Lily, a 29-year-old freelance content strategist, was bitten hard by the investing bug a few years ago. She has amassed nearly 100 holdings across her various accounts but wonders if her many stocks and funds make sense as a portfolio. "How do I keep from over-diversifying?" she asked. "When I started out in investing a few years ago, I tried to beat back FOMO with a stick, but it's so hard to stay focused."
She acknowledges that her individual equity holdings overlap with many of the funds in her portfolio, but uses exchange-traded funds as a simple way to put cash to work in the market. "Sometimes when I see the market is having a bad day, I'll jump on [my brokerage platform] and quickly throw some cash into my favorite ETFs," she wrote. "I know I should be dollar-cost averaging, but the temptation to time the market is just too strong."
Lily is single, but she'd like to get married, start a family, and buy a house within the next five to 10 years. Thus, part of her challenge is figuring out how to asset allocate a portfolio with so many goals on the horizon. "If I want to buy a house in five years, take a break from working while raising children, and then go back to work and eventually retire in 30 years ... how can I be assured that my money is properly allocated according to the various time horizons?" She says she likes the bucket approach but isn't sure how to put it into practice.
Lily earns a comfortable income of about $100,000 a year. Though she acknowledges that she doesn't have a savings target, she says she tries "to save as much as humanly possible."
The Before Portfolio
Lily holds her portfolio in a few silos: a small Roth IRA, traditional and SEP-IRAs (a retirement account for self-employed individuals), and a taxable account. Each account holds a mix of mutual funds, mainly exchange-traded funds, as well as individual stocks. With 88 holdings, her total portfolio is diffuse: Her largest position amounts to 5% of assets, and some of her holdings are quite tiny. Lily also has a healthy cash hoard: Her total Before Portfolio includes 21% cash, 10% bonds, and 69% equity, mainly U.S.-focused. Her portfolio is well balanced across the Morningstar Style Box, though her holdings are a barbell: Her taxable account has a heavy growth bias, whereas her IRAs are value-focused.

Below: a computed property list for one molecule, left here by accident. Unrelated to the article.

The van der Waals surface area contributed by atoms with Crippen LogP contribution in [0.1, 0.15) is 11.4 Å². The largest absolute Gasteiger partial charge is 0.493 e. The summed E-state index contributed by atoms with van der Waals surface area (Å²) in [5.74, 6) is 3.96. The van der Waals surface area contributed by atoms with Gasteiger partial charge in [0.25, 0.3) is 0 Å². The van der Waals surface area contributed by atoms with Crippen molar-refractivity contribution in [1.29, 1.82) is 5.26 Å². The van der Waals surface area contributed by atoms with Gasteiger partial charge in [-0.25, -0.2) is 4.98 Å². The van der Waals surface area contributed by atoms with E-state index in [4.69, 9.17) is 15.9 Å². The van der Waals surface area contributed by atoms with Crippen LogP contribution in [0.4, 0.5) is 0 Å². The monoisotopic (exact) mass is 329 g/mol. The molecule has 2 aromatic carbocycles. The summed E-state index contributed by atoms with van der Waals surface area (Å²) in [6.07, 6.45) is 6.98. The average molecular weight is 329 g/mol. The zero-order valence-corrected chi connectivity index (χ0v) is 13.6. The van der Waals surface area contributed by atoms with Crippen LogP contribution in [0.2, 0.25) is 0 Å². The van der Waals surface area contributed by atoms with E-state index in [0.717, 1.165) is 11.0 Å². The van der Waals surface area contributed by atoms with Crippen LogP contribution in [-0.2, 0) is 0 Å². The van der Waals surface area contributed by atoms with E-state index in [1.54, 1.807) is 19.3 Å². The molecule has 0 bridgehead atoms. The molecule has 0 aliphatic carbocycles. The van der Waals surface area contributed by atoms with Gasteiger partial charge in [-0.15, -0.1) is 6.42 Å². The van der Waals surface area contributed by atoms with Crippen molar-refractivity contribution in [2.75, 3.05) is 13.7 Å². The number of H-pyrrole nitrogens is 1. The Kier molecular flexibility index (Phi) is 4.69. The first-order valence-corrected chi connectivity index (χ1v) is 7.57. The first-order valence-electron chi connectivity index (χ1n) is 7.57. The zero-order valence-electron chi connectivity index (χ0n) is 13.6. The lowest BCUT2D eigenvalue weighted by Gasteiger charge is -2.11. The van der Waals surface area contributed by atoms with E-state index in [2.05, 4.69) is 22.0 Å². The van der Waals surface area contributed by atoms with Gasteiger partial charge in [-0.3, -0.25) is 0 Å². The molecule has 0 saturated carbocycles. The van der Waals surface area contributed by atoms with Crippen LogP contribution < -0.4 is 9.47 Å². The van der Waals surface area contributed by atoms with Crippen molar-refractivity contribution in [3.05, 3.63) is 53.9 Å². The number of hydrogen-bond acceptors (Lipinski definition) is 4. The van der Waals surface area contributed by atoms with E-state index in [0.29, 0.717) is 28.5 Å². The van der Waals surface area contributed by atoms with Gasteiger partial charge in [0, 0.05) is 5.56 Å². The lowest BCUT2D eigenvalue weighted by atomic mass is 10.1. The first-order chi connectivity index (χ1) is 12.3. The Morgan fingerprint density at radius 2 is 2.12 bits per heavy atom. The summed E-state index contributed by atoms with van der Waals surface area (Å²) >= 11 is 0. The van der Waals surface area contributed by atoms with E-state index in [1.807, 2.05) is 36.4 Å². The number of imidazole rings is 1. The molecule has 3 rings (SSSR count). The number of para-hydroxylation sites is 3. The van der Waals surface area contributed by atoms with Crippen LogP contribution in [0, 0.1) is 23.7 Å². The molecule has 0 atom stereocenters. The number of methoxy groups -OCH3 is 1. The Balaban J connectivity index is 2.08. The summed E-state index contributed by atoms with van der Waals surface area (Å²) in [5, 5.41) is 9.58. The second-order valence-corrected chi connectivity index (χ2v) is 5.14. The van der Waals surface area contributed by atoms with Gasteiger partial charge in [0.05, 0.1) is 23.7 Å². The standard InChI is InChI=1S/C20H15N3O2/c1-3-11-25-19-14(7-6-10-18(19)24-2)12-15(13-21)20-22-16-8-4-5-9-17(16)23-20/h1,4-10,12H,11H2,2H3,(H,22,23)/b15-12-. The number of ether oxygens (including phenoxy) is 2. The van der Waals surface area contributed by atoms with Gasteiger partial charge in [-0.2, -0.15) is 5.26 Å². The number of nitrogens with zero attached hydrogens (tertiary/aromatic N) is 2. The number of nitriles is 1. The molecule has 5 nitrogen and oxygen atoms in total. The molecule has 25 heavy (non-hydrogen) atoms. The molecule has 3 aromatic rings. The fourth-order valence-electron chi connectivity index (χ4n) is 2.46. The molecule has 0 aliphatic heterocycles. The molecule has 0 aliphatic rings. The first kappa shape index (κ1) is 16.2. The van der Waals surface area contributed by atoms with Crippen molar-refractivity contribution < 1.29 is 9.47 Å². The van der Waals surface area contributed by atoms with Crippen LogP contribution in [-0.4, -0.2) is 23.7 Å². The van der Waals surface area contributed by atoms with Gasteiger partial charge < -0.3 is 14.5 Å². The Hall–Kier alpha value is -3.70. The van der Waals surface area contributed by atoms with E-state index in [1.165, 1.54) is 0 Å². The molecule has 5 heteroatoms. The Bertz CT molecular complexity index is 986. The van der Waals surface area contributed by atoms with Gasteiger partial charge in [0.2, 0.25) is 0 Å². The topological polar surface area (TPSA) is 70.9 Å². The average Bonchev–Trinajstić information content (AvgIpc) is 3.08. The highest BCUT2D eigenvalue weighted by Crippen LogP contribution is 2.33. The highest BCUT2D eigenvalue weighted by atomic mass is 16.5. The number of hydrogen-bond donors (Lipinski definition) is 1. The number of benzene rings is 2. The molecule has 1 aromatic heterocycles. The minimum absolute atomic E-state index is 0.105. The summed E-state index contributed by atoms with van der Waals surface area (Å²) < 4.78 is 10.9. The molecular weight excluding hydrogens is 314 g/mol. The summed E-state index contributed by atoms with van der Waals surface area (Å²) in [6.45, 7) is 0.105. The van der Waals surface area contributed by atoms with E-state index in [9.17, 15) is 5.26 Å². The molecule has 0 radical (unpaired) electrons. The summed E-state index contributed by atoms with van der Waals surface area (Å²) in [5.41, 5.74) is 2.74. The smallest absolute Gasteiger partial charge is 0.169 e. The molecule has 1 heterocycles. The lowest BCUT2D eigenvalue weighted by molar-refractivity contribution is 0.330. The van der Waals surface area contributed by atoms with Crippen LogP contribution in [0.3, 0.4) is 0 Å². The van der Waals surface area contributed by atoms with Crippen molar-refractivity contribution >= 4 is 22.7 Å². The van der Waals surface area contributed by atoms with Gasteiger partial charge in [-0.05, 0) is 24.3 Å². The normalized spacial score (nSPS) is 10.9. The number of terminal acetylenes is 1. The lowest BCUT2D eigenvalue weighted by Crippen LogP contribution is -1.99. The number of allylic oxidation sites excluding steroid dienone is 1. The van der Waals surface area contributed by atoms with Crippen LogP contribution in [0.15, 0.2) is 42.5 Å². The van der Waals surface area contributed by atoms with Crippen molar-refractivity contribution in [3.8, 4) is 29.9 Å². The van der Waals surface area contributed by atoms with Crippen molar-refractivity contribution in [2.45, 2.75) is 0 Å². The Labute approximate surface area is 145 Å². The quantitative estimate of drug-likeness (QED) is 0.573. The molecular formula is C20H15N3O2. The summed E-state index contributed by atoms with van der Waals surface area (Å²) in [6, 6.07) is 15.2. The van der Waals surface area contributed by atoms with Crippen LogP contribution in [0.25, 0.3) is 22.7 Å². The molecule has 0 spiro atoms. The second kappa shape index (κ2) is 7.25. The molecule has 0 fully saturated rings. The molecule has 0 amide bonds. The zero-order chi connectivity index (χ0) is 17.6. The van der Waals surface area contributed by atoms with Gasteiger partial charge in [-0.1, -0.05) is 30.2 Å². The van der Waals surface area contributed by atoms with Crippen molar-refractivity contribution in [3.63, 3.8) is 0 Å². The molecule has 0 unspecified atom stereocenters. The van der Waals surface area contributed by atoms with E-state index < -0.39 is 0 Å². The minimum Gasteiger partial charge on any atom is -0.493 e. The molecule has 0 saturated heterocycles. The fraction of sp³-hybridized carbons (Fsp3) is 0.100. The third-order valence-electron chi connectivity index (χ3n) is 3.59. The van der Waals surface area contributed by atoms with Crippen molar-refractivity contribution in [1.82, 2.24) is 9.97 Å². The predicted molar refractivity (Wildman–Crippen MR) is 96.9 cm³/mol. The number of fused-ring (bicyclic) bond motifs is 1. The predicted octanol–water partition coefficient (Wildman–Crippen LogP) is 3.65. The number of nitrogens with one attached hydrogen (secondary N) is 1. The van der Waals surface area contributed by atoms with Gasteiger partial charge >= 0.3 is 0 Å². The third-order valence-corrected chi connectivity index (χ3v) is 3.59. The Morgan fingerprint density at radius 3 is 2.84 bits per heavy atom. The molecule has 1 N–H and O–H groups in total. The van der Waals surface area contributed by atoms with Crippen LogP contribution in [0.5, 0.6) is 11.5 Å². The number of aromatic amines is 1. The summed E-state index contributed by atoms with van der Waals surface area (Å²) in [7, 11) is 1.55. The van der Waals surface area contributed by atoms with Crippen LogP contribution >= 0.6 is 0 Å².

Lily's taxable account is her largest and accounts for more than half of her assets. It includes a number of stocks, mainly growth-leaning names, as well as stock and bond mutual funds and ETFs. Lily's SEP, traditional, and Roth IRAs have a similar composition: She holds individual stock holdings as well as traditional mutual funds and ETFs.
When I asked Lily about her philosophy for choosing stocks, she noted that she's still experimenting and learning. "I look at a stock's P/E/ ratio, I check out the chart, and I try to figure out if the stock is overvalued. I really enjoy researching, and I want to carve out more time to fall further into the research rabbit hole. I know I should be digging deeper into the financials."
The After Portfolio